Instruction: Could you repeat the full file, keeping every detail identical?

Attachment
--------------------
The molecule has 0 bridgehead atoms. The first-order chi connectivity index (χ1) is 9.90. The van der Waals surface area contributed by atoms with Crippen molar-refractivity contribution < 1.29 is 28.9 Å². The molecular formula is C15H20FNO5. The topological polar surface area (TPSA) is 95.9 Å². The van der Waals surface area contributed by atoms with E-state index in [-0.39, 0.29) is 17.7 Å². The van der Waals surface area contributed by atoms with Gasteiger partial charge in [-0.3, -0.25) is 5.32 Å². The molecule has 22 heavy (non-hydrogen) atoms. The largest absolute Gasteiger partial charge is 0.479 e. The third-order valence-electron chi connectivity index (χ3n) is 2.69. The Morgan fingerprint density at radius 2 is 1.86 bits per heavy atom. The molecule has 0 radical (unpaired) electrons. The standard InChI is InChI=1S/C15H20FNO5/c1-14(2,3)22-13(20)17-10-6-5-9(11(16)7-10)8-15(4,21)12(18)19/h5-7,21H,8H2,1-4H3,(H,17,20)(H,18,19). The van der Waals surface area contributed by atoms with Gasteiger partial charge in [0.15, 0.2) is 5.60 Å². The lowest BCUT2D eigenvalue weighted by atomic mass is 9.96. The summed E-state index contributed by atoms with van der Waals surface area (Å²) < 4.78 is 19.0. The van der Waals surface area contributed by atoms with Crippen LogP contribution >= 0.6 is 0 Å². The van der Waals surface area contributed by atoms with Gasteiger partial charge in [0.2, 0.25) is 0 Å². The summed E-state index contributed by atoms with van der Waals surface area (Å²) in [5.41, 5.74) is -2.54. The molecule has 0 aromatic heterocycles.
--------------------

The molecule has 0 bridgehead atoms. The first-order chi connectivity index (χ1) is 9.90. The van der Waals surface area contributed by atoms with Crippen molar-refractivity contribution < 1.29 is 28.9 Å². The molecular formula is C15H20FNO5. The topological polar surface area (TPSA) is 95.9 Å². The van der Waals surface area contributed by atoms with E-state index in [-0.39, 0.29) is 17.7 Å². The van der Waals surface area contributed by atoms with Gasteiger partial charge in [-0.3, -0.25) is 5.32 Å². The molecule has 22 heavy (non-hydrogen) atoms. The largest absolute Gasteiger partial charge is 0.479 e. The third-order valence-electron chi connectivity index (χ3n) is 2.69. The Morgan fingerprint density at radius 2 is 1.86 bits per heavy atom. The molecule has 0 radical (unpaired) electrons. The standard InChI is InChI=1S/C15H20FNO5/c1-14(2,3)22-13(20)17-10-6-5-9(11(16)7-10)8-15(4,21)12(18)19/h5-7,21H,8H2,1-4H3,(H,17,20)(H,18,19). The van der Waals surface area contributed by atoms with Gasteiger partial charge in [0.15, 0.2) is 5.60 Å². The lowest BCUT2D eigenvalue weighted by atomic mass is 9.96. The summed E-state index contributed by atoms with van der Waals surface area (Å²) < 4.78 is 19.0. The van der Waals surface area contributed by atoms with Crippen LogP contribution >= 0.6 is 0 Å². The van der Waals surface area contributed by atoms with Gasteiger partial charge in [0.2, 0.25) is 0 Å². The summed E-state index contributed by atoms with van der Waals surface area (Å²) in [5.41, 5.74) is -2.54. The molecule has 0 aromatic heterocycles.